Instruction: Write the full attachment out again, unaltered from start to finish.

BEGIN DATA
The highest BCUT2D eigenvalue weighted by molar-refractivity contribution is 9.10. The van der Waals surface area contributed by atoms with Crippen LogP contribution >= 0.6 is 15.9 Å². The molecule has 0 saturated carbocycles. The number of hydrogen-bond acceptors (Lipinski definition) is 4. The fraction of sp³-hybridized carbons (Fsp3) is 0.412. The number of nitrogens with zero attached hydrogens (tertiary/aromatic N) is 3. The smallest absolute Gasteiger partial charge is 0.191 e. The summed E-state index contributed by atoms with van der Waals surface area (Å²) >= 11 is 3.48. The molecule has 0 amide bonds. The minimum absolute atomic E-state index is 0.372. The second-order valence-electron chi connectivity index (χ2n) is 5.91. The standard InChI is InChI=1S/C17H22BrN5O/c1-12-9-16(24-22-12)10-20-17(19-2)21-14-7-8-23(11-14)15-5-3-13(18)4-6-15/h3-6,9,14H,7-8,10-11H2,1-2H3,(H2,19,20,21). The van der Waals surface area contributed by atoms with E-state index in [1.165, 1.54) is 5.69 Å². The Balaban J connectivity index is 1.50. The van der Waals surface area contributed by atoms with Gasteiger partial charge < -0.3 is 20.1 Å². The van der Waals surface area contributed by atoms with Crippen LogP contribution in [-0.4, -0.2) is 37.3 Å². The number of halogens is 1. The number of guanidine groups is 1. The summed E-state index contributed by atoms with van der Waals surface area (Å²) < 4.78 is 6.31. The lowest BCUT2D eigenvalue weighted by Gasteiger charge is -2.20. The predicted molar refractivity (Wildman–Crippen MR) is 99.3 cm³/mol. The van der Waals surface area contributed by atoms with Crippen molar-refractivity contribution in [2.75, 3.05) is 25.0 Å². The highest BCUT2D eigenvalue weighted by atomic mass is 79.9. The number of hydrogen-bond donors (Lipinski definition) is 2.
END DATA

The highest BCUT2D eigenvalue weighted by molar-refractivity contribution is 9.10. The van der Waals surface area contributed by atoms with Crippen LogP contribution >= 0.6 is 15.9 Å². The molecule has 0 saturated carbocycles. The number of hydrogen-bond acceptors (Lipinski definition) is 4. The fraction of sp³-hybridized carbons (Fsp3) is 0.412. The number of nitrogens with zero attached hydrogens (tertiary/aromatic N) is 3. The smallest absolute Gasteiger partial charge is 0.191 e. The summed E-state index contributed by atoms with van der Waals surface area (Å²) >= 11 is 3.48. The molecule has 0 amide bonds. The minimum absolute atomic E-state index is 0.372. The second-order valence-electron chi connectivity index (χ2n) is 5.91. The standard InChI is InChI=1S/C17H22BrN5O/c1-12-9-16(24-22-12)10-20-17(19-2)21-14-7-8-23(11-14)15-5-3-13(18)4-6-15/h3-6,9,14H,7-8,10-11H2,1-2H3,(H2,19,20,21). The van der Waals surface area contributed by atoms with E-state index in [1.165, 1.54) is 5.69 Å². The Balaban J connectivity index is 1.50. The van der Waals surface area contributed by atoms with Gasteiger partial charge < -0.3 is 20.1 Å². The van der Waals surface area contributed by atoms with Crippen LogP contribution in [-0.4, -0.2) is 37.3 Å². The number of halogens is 1. The number of guanidine groups is 1. The summed E-state index contributed by atoms with van der Waals surface area (Å²) < 4.78 is 6.31. The lowest BCUT2D eigenvalue weighted by Gasteiger charge is -2.20. The predicted molar refractivity (Wildman–Crippen MR) is 99.3 cm³/mol. The van der Waals surface area contributed by atoms with Crippen molar-refractivity contribution in [2.75, 3.05) is 25.0 Å². The highest BCUT2D eigenvalue weighted by atomic mass is 79.9. The number of hydrogen-bond donors (Lipinski definition) is 2.